"Nothing if not You, Lord"

Recently, I’ve been hearing the phrase, Non nisi Te, Domine, pop up in many Catholic circles. In English, “Nothing if not you, Lord,” these are the words that St. Thomas Aquinas spoke in response to Our Lord when Christ asked: “You have written well of me, Thomas. What would you have as your reward?” I would like to think that my response would be like St. Thomas’. But, knowing me, if Jesus Himself was to ask me for anything I wanted as a reward, I would certainly be tempted to ask for peace of mind, security, or good health for me and my family. Even in wishing for good things from the Lord, that’s still a desire for material things, created things - things that are not necessarily bad, but things that are still not God Himself.

Oftentimes in our lives, it is easy to recognize temptations for what they are. We can be aware of our temptations to lust after women, to be envious of the good fortune of our friends, or to desire laziness over diligence. We know ourselves and we know the struggles we have. What can be more difficult to pinpoint are our temptations to things that are good, but not God. I’ve heard it said before that the goal of the Devil and all his demons is to get us focused on “anything but God.” Certainly our temptations to vice are easy for us to classify as evil and sinful. But what about spending time with family? What about rest? What about good feelings? What about studying? It’s strange or interesting to realize that there are times we might neglect a relationship with God out of a desire to do good, without understanding the temptation behind it.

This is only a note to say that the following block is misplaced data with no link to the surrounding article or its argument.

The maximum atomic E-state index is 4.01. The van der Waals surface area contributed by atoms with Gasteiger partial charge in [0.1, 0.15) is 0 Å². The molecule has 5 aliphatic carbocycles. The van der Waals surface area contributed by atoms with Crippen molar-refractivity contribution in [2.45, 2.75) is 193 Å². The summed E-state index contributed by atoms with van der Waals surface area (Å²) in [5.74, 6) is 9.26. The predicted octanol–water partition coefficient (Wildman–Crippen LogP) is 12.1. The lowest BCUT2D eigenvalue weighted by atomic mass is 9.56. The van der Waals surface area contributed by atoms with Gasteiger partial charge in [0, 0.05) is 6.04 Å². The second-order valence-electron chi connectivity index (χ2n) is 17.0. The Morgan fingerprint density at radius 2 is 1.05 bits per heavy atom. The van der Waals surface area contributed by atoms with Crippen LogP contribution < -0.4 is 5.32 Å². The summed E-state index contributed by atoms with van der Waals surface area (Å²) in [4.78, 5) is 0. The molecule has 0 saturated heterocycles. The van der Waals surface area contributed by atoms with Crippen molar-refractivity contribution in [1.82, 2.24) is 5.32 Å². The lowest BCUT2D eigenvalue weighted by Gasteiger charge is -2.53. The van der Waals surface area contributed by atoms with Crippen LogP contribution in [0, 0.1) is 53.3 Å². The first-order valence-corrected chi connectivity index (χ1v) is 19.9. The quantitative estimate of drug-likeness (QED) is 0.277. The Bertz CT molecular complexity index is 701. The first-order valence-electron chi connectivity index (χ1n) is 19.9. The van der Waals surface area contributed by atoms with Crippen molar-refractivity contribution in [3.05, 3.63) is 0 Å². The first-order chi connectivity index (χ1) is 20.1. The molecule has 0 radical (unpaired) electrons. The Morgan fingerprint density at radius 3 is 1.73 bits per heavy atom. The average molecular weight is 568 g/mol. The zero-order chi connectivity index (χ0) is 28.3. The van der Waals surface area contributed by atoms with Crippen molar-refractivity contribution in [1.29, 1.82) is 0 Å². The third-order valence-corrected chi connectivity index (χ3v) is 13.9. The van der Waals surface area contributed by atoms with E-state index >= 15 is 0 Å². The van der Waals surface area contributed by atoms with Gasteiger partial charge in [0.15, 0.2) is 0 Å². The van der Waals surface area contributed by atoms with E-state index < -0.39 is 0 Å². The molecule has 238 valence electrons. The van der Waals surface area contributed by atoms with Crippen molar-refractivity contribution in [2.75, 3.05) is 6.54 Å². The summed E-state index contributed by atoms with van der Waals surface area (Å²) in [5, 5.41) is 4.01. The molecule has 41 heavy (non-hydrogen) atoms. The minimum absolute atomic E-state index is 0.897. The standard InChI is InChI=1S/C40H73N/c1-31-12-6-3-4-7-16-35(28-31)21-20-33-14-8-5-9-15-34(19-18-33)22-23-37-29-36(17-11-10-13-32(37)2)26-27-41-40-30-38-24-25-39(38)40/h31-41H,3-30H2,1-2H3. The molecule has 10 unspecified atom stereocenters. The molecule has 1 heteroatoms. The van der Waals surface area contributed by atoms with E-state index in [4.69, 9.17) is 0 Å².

Now I want to be clear. I am not condemning being a good father or husband. Nor am I suggesting you should never find rest. It’s important to be aware that what will bring us true joy and lasting happiness is our relationship with God here on earth, and God willing, with Him forever in Heaven. It seems like St. Thomas understood this truth with his request of Our Lord. As a Doctor of the Church and a canonized saint, it is obvious that St. Thomas lived this out. But what about us? How can we discover this?

I’m far from perfect. In fact, I know the times where I’ve been tempted to continue to do things, good things, even if that means I’m neglecting my prayer or ignoring God’s promptings in my life. In fact, I think this contrast between the words of St. Thomas and the goal of the Devil are best seen in the famous scene from Scripture with Martha and Mary (Luke 10:38-42). So often, I would get annoyed by this story. Why does Our Lord favor Mary? Obviously work needs to be done, especially when hosting Jesus. I’ve always felt bad for Martha. But, as Our Lord exclaims: “Martha, Martha, you are anxious and worried about many things,” when we burden ourselves with doing, even doing good and noble things, often times we can miss what is most important, even when it’s staring us in the face.  

Today, I encourage you to reflect on your day. Take stock of your actions. Where was your heart? How might you have avoided a relationship with God today? I know many times throughout my day, I will justify playing hours of video games because I’m listening to podcasts or lectures on spirituality. Or I’ll spend much time watching Netflix because I deserve some rest. As always, virtue will lie in the mean between extremes. We should not busy ourselves with good work with no rest. We should not rest with no good work. Let us be like St. Thomas and Martha who both saw what is the deepest desire of the human heart: union with God.